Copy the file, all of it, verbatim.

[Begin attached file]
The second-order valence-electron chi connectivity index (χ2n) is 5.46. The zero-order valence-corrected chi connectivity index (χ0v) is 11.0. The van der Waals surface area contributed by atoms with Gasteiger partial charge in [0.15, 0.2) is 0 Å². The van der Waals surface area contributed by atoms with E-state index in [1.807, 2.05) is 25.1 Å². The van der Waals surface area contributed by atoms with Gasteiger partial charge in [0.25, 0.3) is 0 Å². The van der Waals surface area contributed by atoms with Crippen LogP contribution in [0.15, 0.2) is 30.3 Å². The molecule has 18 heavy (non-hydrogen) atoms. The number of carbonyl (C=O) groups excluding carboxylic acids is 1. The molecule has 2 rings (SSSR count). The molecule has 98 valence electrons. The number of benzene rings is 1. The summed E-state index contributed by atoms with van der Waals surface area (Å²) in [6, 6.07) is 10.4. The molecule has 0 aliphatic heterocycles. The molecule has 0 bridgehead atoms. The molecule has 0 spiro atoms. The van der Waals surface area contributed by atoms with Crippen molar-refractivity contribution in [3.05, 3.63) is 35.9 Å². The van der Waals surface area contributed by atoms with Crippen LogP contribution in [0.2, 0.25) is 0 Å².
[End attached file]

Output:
The second-order valence-electron chi connectivity index (χ2n) is 5.46. The zero-order valence-corrected chi connectivity index (χ0v) is 11.0. The van der Waals surface area contributed by atoms with Gasteiger partial charge in [0.15, 0.2) is 0 Å². The van der Waals surface area contributed by atoms with E-state index in [1.807, 2.05) is 25.1 Å². The van der Waals surface area contributed by atoms with Gasteiger partial charge in [0.25, 0.3) is 0 Å². The van der Waals surface area contributed by atoms with Crippen LogP contribution in [0.15, 0.2) is 30.3 Å². The molecule has 18 heavy (non-hydrogen) atoms. The number of carbonyl (C=O) groups excluding carboxylic acids is 1. The molecule has 2 rings (SSSR count). The molecule has 98 valence electrons. The number of benzene rings is 1. The summed E-state index contributed by atoms with van der Waals surface area (Å²) in [6, 6.07) is 10.4. The molecule has 0 aliphatic heterocycles. The molecule has 0 bridgehead atoms. The molecule has 0 spiro atoms. The van der Waals surface area contributed by atoms with Crippen molar-refractivity contribution in [3.05, 3.63) is 35.9 Å². The van der Waals surface area contributed by atoms with Crippen LogP contribution in [0.2, 0.25) is 0 Å².